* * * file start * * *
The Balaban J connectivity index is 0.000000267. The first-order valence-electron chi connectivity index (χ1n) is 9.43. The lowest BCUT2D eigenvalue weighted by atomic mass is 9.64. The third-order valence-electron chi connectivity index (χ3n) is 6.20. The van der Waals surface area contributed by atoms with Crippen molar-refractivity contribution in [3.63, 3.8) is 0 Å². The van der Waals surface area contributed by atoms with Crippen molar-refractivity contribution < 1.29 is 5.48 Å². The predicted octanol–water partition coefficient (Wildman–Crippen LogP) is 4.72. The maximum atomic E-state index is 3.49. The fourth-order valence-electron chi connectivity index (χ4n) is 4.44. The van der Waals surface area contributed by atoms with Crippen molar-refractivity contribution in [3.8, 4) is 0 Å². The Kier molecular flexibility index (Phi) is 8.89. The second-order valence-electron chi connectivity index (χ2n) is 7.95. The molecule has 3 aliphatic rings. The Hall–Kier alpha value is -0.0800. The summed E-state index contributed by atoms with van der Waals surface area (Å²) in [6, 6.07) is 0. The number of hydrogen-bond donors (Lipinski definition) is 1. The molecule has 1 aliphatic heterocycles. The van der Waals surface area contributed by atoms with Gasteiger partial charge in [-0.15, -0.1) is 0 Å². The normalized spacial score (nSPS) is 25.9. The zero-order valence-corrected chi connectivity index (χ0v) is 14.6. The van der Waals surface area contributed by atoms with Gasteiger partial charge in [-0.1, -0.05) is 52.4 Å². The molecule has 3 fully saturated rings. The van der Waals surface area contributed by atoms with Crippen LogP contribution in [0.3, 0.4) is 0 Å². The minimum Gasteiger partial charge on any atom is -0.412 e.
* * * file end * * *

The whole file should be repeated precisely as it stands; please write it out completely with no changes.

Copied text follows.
The Balaban J connectivity index is 0.000000267. The first-order valence-electron chi connectivity index (χ1n) is 9.43. The lowest BCUT2D eigenvalue weighted by atomic mass is 9.64. The third-order valence-electron chi connectivity index (χ3n) is 6.20. The van der Waals surface area contributed by atoms with Crippen molar-refractivity contribution in [3.63, 3.8) is 0 Å². The van der Waals surface area contributed by atoms with Crippen molar-refractivity contribution < 1.29 is 5.48 Å². The predicted octanol–water partition coefficient (Wildman–Crippen LogP) is 4.72. The maximum atomic E-state index is 3.49. The fourth-order valence-electron chi connectivity index (χ4n) is 4.44. The van der Waals surface area contributed by atoms with Crippen molar-refractivity contribution in [3.8, 4) is 0 Å². The Kier molecular flexibility index (Phi) is 8.89. The second-order valence-electron chi connectivity index (χ2n) is 7.95. The molecule has 3 aliphatic rings. The Hall–Kier alpha value is -0.0800. The summed E-state index contributed by atoms with van der Waals surface area (Å²) in [6, 6.07) is 0. The number of hydrogen-bond donors (Lipinski definition) is 1. The molecule has 1 aliphatic heterocycles. The van der Waals surface area contributed by atoms with Gasteiger partial charge in [-0.15, -0.1) is 0 Å². The normalized spacial score (nSPS) is 25.9. The zero-order valence-corrected chi connectivity index (χ0v) is 14.6. The van der Waals surface area contributed by atoms with Gasteiger partial charge in [-0.1, -0.05) is 52.4 Å². The molecule has 3 fully saturated rings. The van der Waals surface area contributed by atoms with Crippen LogP contribution in [0.3, 0.4) is 0 Å². The minimum Gasteiger partial charge on any atom is -0.412 e.